Review | Songlines

Just Be

Rating: ★★★★

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Album and Artist Details




The Art of Collaboration


Novel attempts to fuse the traditional musics of Ireland and Iran were beginning to make themselves felt on the edges of Dublin’s more adventurously minded music circuit in the months leading up to the COVID-enforced lockdown. Thanks, largely, to Tulca, who emerged from the city’s multi-discipline Art of Collaboration collective. This compact debut salvages some of those interrupted cross-fertilising experiments in what is described as ‘a series of musical postcards [with] a strong element of storytelling.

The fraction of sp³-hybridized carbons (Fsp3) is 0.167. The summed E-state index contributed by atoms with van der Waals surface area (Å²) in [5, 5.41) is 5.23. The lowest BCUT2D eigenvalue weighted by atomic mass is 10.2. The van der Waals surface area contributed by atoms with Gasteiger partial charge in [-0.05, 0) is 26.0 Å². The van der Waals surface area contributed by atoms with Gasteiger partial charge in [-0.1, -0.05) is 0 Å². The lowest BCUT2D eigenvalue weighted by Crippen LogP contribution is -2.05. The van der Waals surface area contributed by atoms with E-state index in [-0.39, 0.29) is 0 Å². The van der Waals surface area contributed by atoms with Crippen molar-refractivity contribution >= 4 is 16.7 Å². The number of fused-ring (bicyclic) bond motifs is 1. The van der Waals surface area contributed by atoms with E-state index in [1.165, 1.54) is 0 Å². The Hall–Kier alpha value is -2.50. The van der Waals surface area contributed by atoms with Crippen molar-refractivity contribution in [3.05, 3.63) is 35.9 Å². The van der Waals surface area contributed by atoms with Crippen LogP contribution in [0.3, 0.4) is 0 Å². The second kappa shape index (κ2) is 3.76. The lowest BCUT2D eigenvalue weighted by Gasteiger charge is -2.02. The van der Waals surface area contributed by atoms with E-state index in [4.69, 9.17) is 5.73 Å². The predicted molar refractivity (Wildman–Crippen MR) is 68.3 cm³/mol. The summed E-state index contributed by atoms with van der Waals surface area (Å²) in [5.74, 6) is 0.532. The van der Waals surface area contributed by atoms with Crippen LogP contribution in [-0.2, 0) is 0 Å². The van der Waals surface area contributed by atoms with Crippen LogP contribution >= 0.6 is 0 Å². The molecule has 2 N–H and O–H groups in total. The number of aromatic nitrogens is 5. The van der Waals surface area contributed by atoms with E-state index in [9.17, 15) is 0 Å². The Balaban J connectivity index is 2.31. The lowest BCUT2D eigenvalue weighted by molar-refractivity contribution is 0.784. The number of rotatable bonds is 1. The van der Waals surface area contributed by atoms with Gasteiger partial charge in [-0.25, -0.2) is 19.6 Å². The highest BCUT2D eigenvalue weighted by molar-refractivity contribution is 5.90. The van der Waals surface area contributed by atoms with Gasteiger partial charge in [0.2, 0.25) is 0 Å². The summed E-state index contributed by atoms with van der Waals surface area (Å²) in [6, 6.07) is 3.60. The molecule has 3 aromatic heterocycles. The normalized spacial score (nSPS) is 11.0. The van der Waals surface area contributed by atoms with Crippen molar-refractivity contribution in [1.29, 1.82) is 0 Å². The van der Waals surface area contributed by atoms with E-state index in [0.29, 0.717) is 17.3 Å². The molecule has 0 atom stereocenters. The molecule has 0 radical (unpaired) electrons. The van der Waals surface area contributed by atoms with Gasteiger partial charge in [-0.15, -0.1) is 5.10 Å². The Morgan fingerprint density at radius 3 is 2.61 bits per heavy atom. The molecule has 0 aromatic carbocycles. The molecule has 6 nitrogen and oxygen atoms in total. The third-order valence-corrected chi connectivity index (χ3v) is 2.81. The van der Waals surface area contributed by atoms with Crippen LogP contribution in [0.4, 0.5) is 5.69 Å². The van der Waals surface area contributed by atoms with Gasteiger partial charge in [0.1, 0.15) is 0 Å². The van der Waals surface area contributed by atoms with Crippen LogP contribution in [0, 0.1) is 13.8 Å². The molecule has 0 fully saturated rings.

The quintet – Iranian brothers Shahab Coohe (santoor) and Shayan Coohe (tar, tombak), and Irish natives Ultan O’Brien (fiddle, viola), Paul Roe (clarinets) and Mick O’Brien (uilleann pipes, whistle) – take an improvisatory, jazz-inflected approach occasionally laced with accents from contemporary music and the spoken word. A stately, ceremonial introduction subtly blending Celtic and Persian, ‘The Opening’ gives way to a richer exploration of contrasting timbres in ‘Limbo’, Roe’s gravity-free clarinet and O’Brien’s whistle floating over a shifting bedrock of plucked and strummed Persian strings. With psychiatry professor Jim Lucey’s spoken verse, the bravura ‘Mountains of the Mind’ seamlessly collides East and West, ‘Follow Me Down to Limerick’ lacing both together just as dexterously. Glancing hints of delicate Oriental infusions throughout find fullest voice in the ambient evocativeness of the miniature ‘Japanese Garden’.

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